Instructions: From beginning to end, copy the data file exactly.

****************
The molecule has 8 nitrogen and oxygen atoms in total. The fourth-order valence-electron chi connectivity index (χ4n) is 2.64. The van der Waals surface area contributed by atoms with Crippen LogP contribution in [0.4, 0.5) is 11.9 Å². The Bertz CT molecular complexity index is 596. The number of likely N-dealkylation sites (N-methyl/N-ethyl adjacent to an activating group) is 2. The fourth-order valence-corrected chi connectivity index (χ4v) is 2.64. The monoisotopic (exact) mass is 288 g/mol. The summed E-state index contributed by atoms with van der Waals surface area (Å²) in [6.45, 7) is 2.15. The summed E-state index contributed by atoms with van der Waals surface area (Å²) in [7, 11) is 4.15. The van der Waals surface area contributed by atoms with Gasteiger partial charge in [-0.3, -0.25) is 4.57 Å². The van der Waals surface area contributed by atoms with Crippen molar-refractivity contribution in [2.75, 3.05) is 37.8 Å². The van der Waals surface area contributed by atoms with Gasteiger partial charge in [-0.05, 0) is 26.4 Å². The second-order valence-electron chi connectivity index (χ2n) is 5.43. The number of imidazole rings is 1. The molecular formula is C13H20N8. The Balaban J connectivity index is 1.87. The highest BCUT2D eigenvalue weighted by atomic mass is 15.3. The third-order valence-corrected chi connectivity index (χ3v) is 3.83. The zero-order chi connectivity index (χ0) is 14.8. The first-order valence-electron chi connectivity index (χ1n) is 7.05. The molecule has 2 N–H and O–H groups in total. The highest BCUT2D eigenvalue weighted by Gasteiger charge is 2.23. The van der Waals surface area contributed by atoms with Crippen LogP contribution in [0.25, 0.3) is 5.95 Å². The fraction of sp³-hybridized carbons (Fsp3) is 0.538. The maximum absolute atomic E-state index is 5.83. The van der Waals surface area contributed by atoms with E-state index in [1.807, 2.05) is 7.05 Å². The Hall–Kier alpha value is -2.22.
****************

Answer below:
The molecule has 8 nitrogen and oxygen atoms in total. The fourth-order valence-electron chi connectivity index (χ4n) is 2.64. The van der Waals surface area contributed by atoms with Crippen LogP contribution in [0.4, 0.5) is 11.9 Å². The Bertz CT molecular complexity index is 596. The number of likely N-dealkylation sites (N-methyl/N-ethyl adjacent to an activating group) is 2. The fourth-order valence-corrected chi connectivity index (χ4v) is 2.64. The monoisotopic (exact) mass is 288 g/mol. The summed E-state index contributed by atoms with van der Waals surface area (Å²) in [6.45, 7) is 2.15. The summed E-state index contributed by atoms with van der Waals surface area (Å²) in [7, 11) is 4.15. The van der Waals surface area contributed by atoms with Gasteiger partial charge in [-0.3, -0.25) is 4.57 Å². The van der Waals surface area contributed by atoms with Crippen molar-refractivity contribution in [2.75, 3.05) is 37.8 Å². The van der Waals surface area contributed by atoms with Gasteiger partial charge in [-0.05, 0) is 26.4 Å². The second-order valence-electron chi connectivity index (χ2n) is 5.43. The number of imidazole rings is 1. The molecular formula is C13H20N8. The Balaban J connectivity index is 1.87. The highest BCUT2D eigenvalue weighted by atomic mass is 15.3. The third-order valence-corrected chi connectivity index (χ3v) is 3.83. The zero-order chi connectivity index (χ0) is 14.8. The first-order valence-electron chi connectivity index (χ1n) is 7.05. The molecule has 2 N–H and O–H groups in total. The highest BCUT2D eigenvalue weighted by Gasteiger charge is 2.23. The van der Waals surface area contributed by atoms with Crippen LogP contribution in [0.25, 0.3) is 5.95 Å². The fraction of sp³-hybridized carbons (Fsp3) is 0.538. The maximum absolute atomic E-state index is 5.83. The van der Waals surface area contributed by atoms with E-state index in [1.807, 2.05) is 7.05 Å². The Hall–Kier alpha value is -2.22.